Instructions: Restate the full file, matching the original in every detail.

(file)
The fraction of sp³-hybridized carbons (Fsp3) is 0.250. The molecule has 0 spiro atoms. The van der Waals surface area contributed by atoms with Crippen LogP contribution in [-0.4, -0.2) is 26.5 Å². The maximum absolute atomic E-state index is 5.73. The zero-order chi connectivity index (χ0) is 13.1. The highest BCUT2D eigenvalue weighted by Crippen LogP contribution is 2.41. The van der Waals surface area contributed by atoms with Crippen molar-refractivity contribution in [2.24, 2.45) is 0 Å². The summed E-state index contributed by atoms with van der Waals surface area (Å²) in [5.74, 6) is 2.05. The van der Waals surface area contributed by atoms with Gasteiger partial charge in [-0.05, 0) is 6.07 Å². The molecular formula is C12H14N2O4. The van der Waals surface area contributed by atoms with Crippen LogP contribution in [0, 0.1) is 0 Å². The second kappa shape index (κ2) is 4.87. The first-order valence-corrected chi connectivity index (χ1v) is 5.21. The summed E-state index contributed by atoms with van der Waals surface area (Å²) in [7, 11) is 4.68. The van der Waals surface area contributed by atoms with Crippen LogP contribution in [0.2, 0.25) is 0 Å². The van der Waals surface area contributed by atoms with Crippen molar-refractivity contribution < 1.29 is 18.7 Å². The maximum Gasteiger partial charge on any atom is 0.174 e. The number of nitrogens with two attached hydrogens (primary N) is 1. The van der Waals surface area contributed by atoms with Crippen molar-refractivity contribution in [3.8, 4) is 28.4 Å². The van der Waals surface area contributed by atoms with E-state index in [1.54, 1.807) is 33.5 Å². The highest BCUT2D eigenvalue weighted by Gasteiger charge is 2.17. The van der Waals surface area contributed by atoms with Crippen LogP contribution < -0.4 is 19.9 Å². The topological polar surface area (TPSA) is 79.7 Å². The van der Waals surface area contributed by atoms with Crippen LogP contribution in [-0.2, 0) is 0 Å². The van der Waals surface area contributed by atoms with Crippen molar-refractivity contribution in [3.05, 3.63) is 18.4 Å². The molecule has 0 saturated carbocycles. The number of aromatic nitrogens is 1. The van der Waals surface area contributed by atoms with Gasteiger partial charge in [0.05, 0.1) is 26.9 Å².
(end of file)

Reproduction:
The fraction of sp³-hybridized carbons (Fsp3) is 0.250. The molecule has 0 spiro atoms. The van der Waals surface area contributed by atoms with Crippen LogP contribution in [-0.4, -0.2) is 26.5 Å². The maximum absolute atomic E-state index is 5.73. The zero-order chi connectivity index (χ0) is 13.1. The highest BCUT2D eigenvalue weighted by Crippen LogP contribution is 2.41. The van der Waals surface area contributed by atoms with Crippen molar-refractivity contribution in [2.24, 2.45) is 0 Å². The summed E-state index contributed by atoms with van der Waals surface area (Å²) in [5.74, 6) is 2.05. The van der Waals surface area contributed by atoms with Gasteiger partial charge in [-0.05, 0) is 6.07 Å². The molecular formula is C12H14N2O4. The van der Waals surface area contributed by atoms with Crippen LogP contribution in [0, 0.1) is 0 Å². The second kappa shape index (κ2) is 4.87. The first-order valence-corrected chi connectivity index (χ1v) is 5.21. The summed E-state index contributed by atoms with van der Waals surface area (Å²) in [7, 11) is 4.68. The van der Waals surface area contributed by atoms with Crippen LogP contribution in [0.2, 0.25) is 0 Å². The van der Waals surface area contributed by atoms with Crippen molar-refractivity contribution < 1.29 is 18.7 Å². The maximum Gasteiger partial charge on any atom is 0.174 e. The number of nitrogens with two attached hydrogens (primary N) is 1. The van der Waals surface area contributed by atoms with Crippen molar-refractivity contribution in [3.8, 4) is 28.4 Å². The van der Waals surface area contributed by atoms with E-state index in [1.54, 1.807) is 33.5 Å². The highest BCUT2D eigenvalue weighted by Gasteiger charge is 2.17. The van der Waals surface area contributed by atoms with Crippen LogP contribution < -0.4 is 19.9 Å². The topological polar surface area (TPSA) is 79.7 Å². The van der Waals surface area contributed by atoms with Crippen LogP contribution in [-0.2, 0) is 0 Å². The van der Waals surface area contributed by atoms with Crippen molar-refractivity contribution in [3.05, 3.63) is 18.4 Å². The molecule has 0 saturated carbocycles. The number of aromatic nitrogens is 1. The van der Waals surface area contributed by atoms with Gasteiger partial charge in [0.05, 0.1) is 26.9 Å².